WHOLE FOODS DETAILS PLANS FOR GROWTH, MORE FUNDS

AUSTIN, Texas -- Whole Foods Market here plans to fuel its ambitious expansion goal -- to have 100 stores and $1.5 billion in sales by the year 2000 -- through new stores and acquisitions, president Peter Roy said.The 46-store natural-foods retailer currently is seeking additional funds to finance the growth plan, Whole Foods officials told 250 shareholders and employees at the company's annual meeting

AUSTIN, Texas -- Whole Foods Market here plans to fuel its ambitious expansion goal -- to have 100 stores and $1.5 billion in sales by the year 2000 -- through new stores and acquisitions, president Peter Roy said.

The 46-store natural-foods retailer currently is seeking additional funds to finance the growth plan, Whole Foods officials told 250 shareholders and employees at the company's annual meeting here last week.

Whole Foods hopes to raise $25 million to $40 million through a private placement, according to Glenda Flanagan,

chief financial officer. It already has drawn on $55 million of its $75 million line of credit, she said.

John Mackey, chairman and chief executive officer, stressed that now is the time for Whole Foods to expand, before others can get a foothold in its retail niche and market areas.

"It's important to establish dominance," Mackey said. "If we do, it's unlikely that competitors like Fresh Fields and Wild Oats can succeed."

In recent years, he noted, other natural-foods chains have expanded and traditional supermarkets have entered the segment, such as H.E. Butt's Central Market in Austin and King Kullen's Wild by Nature in East Setauket, N.Y.

"We don't mind competition as long as we have overwhelming firepower," Mackey said.

Half of Whole Foods' growth has been through the acquisition of existing stores, according to Roy. The company considered buying Boulder, Colo.-based Wild Oats Markets, one of its largest competitors, but the price was too high, he said. Wild Oats, a 22-store chain, has since acquired Alfalfa's Market, Boulder, Colo.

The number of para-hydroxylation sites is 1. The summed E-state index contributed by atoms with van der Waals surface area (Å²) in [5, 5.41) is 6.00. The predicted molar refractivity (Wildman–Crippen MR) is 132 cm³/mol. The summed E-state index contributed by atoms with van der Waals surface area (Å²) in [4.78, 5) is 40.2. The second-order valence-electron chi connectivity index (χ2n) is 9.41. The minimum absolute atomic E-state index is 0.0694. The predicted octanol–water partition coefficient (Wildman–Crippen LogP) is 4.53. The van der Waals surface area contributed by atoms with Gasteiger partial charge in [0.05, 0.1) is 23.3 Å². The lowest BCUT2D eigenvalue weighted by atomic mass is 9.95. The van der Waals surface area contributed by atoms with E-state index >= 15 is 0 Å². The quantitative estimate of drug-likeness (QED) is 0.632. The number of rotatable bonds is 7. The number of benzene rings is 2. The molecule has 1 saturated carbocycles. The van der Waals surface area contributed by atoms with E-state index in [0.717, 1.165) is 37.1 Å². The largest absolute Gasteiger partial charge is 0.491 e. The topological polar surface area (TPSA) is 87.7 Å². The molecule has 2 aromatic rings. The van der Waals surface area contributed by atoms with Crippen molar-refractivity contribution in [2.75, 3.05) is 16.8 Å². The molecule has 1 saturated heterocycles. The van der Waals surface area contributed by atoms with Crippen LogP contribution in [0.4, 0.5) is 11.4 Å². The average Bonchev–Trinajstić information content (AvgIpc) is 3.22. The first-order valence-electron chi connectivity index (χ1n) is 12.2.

Whole Foods will focus on expanding into major markets where it can get the highest return on its investment. They include San Francisco, Chicago, Philadelphia and New York City. Though it has no definite plans, Whole Foods also is eyeing the Northwest, but it won't go into that market until it can find a desirable location, Roy said.

In 1997, Whole Foods plans to open a store in Manhattan near the 59th Street Bridge. Other stores are under development in Madison, Wis.; Vienna, Va.; Evanston, Ill.; and West Los Angeles, Cupertino, San Rafael, Mission Viejo, Hillcrest and Newport Beach, Calif. They are slated to open this year or next year.

Whole Foods has expanded rapidly since going public four years ago. Since 1991, it has gone from 10 stores to 46, which operate under the names Whole Foods Market, Bread & Circus, Mrs. Gooch's, Wellspring Grocery, Unicorn and Oak Street Market.

Rapid growth, however, has been costly for the company, dragging down earnings. Most new stores lose money during their first year in business and don't meet their profit potential until their fourth year, Mackey said.

The company also has had problems in southern California, where lagging sales and profits forced it to reorganize its Mrs. Gooch's division in January. Sales growth and earnings at the nine Mrs. Gooch's stores were the lowest companywide, and their overhead was 75% higher than in Whole Foods' other divisions. The company cut half of Mrs. Gooch's administrative positions, slicing overhead by $1.5 million.

Although Whole Foods' revenues grew from $401.7 million to $496.4 million between 1994 and 1995, a 24% increase, earnings dropped from $8.6 million to $8.2 million in that time.

Whole Foods executives believe their strategy of opening bigger stores -- 30,000 to 40,000 square feet vs. the average 22,000-square-foot units -- and expanding into new markets is paying off. Mackey said he expects the company's new stores to generate annual sales of $15 million or more each.

Although some of the company's new stores have reduced sales at existing stores, Mackey called it "smart cannibalization.

"We cannibalize before our competition can do it and increase our market share in the entire area," he said.

New stores opened this year are exceeding expectations, including units in Arlington, Va., and the Georgetown section of Washington. "These stores have been two of the best, if not the best, stores we've ever opened," Mackey said. With 10 Fresh Fields stores nearby, it was the first time Whole Foods entered a market where there was established competition. Other stores were opened this year in Durham, N.C.; the Lakeview section of Chicago; and Sherman Oaks, Calif.